Justices Rebuff Foes of Abortion : Law: A Supreme Court decision lets stand a N.Y. ban on blocking clinics. Operation Rescue faces stiff fines.
In a sharp setback for anti-abortion demonstrators, the Supreme Court let stand Monday a ruling banning Operation Rescue activists from blocking access to New York clinics and fining the organization $70,000 for harassing women seeking abortions.
The decision not only adds to the financial troubles of Operation Rescue, but gives abortion rights lawyers a new legal weapon against vehement protesters.
After a series of anti-abortion demonstrations blocked clinics in New York, federal courts there declared that Operation Rescue had violated an 1871 law, known as the Ku Klux Klan Act, by conspiring to deprive women of their right to get an abortion.
The law makes it illegal for “two or more persons” to conspire “for the purpose of depriving any person or class of persons” from exercising their constitutional rights.
Based on this law, the federal courts imposed a permanent ban in New York against blocking the entrances to an abortion clinic or harassing its patrons and employees.
Monday’s decision was the second time in two weeks that the justices rejected an appeal from Operation Rescue.
Last week, the organization’s lawyers in Atlanta challenged on free-speech grounds a judge’s strict order forbidding anti-abortion protesters to block sidewalks in front of clinics or bothering those trying to enter. On a 5-4 vote last week, the high court refused to lift that order, which had not yet been violated by the group.
In the New York case, the anti-abortion protesters violated the judge’s order and then appealed their contempt fines through the federal court system. The result was the same: The justices turned down the appeal, this time unanimously. (Randall Terry vs. New York State NOW, 89-1408.)
Last fall, the justices also let stand a ruling from Philadelphia allowing anti-abortion activists to be sued for damages under the federal racketeering law known as RICO.
The Supreme Court, as usual, did not explain its reasons for refusing to hear the Operation Rescue appeal. The justices generally caution against reading much into such a refusal.
But the recent high court actions, when combined with an array of lower court rulings, suggest that the federal judiciary is unwilling to tolerate anti-abortion protests that involve harassing women or blocking facilities.
Without much success, Operation Rescue has characterized its protest activities as akin to the civil rights demonstrations of the 1960s. Then, black students used sit-ins at lunch counters as a way to violate segregation laws and to expose the immorality of the system. If convicted or fined in a Southern court, they usually could count on a favorable hearing from the Supreme Court.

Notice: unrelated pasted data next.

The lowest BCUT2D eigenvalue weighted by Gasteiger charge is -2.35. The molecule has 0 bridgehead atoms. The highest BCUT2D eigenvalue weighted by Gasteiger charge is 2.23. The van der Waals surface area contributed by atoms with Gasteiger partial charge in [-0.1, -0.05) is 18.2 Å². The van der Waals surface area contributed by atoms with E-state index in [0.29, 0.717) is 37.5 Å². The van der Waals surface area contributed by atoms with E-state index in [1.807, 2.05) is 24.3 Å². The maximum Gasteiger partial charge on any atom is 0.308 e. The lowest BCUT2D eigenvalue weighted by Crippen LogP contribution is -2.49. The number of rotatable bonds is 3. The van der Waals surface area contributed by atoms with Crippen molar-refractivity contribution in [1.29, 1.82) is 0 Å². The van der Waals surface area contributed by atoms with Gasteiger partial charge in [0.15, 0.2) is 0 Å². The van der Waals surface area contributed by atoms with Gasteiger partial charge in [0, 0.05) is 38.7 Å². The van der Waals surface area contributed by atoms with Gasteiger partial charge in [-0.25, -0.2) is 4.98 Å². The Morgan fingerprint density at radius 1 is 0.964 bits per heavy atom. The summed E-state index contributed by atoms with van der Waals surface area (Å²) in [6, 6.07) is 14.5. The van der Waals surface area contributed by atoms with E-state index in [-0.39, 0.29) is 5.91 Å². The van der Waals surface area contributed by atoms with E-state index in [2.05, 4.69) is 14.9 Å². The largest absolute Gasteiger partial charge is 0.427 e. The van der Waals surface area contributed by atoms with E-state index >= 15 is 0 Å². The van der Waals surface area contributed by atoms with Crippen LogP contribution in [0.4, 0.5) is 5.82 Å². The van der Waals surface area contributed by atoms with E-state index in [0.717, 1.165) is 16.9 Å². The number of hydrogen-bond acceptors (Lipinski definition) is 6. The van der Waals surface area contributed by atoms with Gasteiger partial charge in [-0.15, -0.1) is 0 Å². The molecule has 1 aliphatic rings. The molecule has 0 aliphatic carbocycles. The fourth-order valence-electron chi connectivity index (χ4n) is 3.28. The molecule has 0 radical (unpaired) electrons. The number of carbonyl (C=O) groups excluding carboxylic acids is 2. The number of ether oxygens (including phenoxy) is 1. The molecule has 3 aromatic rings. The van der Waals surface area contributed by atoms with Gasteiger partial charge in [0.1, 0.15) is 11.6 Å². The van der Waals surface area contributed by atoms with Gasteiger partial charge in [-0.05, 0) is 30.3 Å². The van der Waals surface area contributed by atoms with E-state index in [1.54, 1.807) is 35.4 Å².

Similarly, Operation Rescue has said its “nonviolent, sit-in demonstrations” at medical clinics are designed to expose the immorality of abortion.
But so far, the federal court system, even one stocked with appointees of former President Ronald Reagan, has refused to take a favorable view of these abortion protests.
In a statement, Randall A. Terry, Operation Rescue’s leader, called the decision “terribly disappointing. Once again, the Supreme Court has shown itself to be the ‘great defender’ of the abortion industry.”
Terry also faces an additional $450,000 in contempt fines growing out of the New York demonstrations that have yet to be appealed. He accused the courts of trying “to bankrupt us and close us down.”
Alison Wetherfield, a National Organization for Women Legal Defense Fund lawyer, said she hopes Monday’s decision will persuade Operation Rescue to change its tactics.
“They have every right to disapprove of abortion, but they have no right to block a health facility,” she said.
The New York case clearly involved a clash of two constitutional rights: the right to freely protest abortion and the right of women to get an abortion as set forth in the Roe vs. Wade ruling.
But the U.S. 2nd Circuit Court of Appeals, in rejecting Operation Rescue’s appeal, drew a clear line between legal protest and illegal harassment.
“There is no constitutional privilege to assault or harass an individual or to invade another’s personal space,” wrote Judge Richard J. Cardamone, a Reagan appointee to the appeals court. “Blocking access to public and private buildings has never been upheld as a proper method of communication in an orderly society.”
Equally significant, the appeals court ruled that the Ku Klux Klan Act protects women in their right to seek an abortion.
The post-Civil War law was intended to give blacks the protection of the federal courts when they were attacked or intimidated by Southern whites. The New York appeals court said the same law also gives women seeking an abortion the right to sue those who conspire to intimidate them.
Last September, a federal judge in Los Angeles came to the opposite conclusion. U.S. District Judge A. Wallace Tashima said the law covered blacks, but not “abortion-seekers.” His ruling is being appealed to the U.S. 9th Circuit Court of Appeals.
Lawyers for Operation Rescue, in their appeal to the Supreme Court, said the abortion protesters do not deserve to be branded with the stain of the Ku Klux Klan.
“Truth has come full circle,” they said, “when peaceful nonviolent pro-life demonstrators, many of whom are praying for abortion seekers, are charged with animus against women similar to the Ku Klux Klan’s hatred of blacks.”
But the NOW defense team called Operation Rescue “an organized mob” that “seeks by sheer force of numbers to prevent women from exercising their constitutional rights, just as the Ku Klux Klan sought to prevent newly freed slaves from exercising their constitutional rights.”
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